Abduction, by Gillian Jackson

Eight stars

Having recently read one of Gillian Jackson’s more heart-wrenching pieces, I went in search of more. Thankfully, I was able to locate this book with ease, which ends up being almost as panic-inducing as a small child disappears and a family fights to find her. It was an August morning in 2000 when Grace Bryson was to celebrate her third birthday. When she disappeared at the party, no one could locate her, with the police soon becoming involved. The fruitless search lasted two weeks with no leads, leaving Stephen and Margaret Bryson devastated, as well as their older daughter, Elise. While out shopping in 2014, Elise sees a young woman she is convinced is her sister. After approaching her, Elise learns that the girl goes by Jane Solomon. While few people believe her from the outset, Elise is convinced and hopes to repair what was broken all those years ago. Able to convince the original detective, Jack Priestly, to take another look, Elise tries to determine what’s going on. Some oddities in the Solomon story leave Priestly curious about investigating a little more. As the narrative progresses, there’s a rush to see if Jane and Grace are the same person, as well as how the disappearance/kidnapping took place. Armed with a determination like no other, Elise will stop at nothing to rewrite her family’s horror story and turn it into a fairytale. Jackson does well in this book and keeps the reader’s attention throughout. Recommended to those who like an easy to digest book about child abduction and the devastation it brings to families, as well as those readers who like crime thrillers that can be devoured in short order.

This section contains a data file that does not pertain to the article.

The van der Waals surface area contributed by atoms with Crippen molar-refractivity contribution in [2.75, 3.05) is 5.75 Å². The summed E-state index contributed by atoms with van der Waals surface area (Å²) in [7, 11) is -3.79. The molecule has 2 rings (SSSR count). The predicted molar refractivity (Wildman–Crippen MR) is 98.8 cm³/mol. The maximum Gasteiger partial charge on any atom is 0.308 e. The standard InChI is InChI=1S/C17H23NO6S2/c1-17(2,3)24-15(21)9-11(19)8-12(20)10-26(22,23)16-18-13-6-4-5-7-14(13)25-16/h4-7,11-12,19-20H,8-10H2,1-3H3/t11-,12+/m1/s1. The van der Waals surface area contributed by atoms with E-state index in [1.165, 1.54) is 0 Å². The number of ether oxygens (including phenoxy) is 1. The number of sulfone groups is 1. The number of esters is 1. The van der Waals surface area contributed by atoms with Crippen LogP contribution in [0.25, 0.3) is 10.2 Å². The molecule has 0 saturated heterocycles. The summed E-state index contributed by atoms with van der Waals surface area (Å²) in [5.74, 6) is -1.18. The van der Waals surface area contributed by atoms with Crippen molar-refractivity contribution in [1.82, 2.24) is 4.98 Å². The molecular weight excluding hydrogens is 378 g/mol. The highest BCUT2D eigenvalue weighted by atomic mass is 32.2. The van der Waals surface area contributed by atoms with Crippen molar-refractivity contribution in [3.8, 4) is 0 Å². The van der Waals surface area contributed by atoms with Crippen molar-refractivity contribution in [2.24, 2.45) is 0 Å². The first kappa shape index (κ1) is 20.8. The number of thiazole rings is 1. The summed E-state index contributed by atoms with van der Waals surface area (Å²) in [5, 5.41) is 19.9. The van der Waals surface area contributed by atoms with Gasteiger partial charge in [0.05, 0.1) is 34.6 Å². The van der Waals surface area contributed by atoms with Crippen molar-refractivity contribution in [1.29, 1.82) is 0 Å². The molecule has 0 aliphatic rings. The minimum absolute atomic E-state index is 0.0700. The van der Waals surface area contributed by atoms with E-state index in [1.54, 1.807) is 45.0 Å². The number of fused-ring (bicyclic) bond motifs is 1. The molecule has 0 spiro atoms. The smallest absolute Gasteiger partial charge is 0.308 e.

While not as powerfully written as the other book of hers that I read, Gillian Jackson is able to effectively tell her story and keep the reader fully engaged from the opening paragraph to the final sentence. There is much to discover in this story, which tells a narrative from a variety of perspectives, all as the case heats up. Grace Bryson may have been abducted years ago, but there is one person who will not rest until the truths are known. Jackson uses the varied perspectives and added clues to paint an interesting tale that is sure to keep the reader wanting to know more. With a mix of character sentiments and time periods, the crime evolves as the chapters fly by. There is an underlying chill within the pages of this book, as one cannot shake that a child’s disappearance is sure to rock a family to its core. I did feel, however, that the story sped along, perhaps too quickly, resolving itself in short order and then used a sub-plot thriller until it is was time to piece together the events of August 2000 again. Jackson surely needed a little more content, though I might have wanted more on the more current Jane-Grace case, if I had my own way. A great experience overall, which is denoted in the fact that I read this in a single day.

Kudos, Madam Jackson, for another chilling tale. I am happy to have come across your work and hope others will take the time to enjoy them as well.

A Book for All Seasons, a different sort of Book Challenge: https://www.goodreads.com/group/show/248185-a-book-for-all-seasons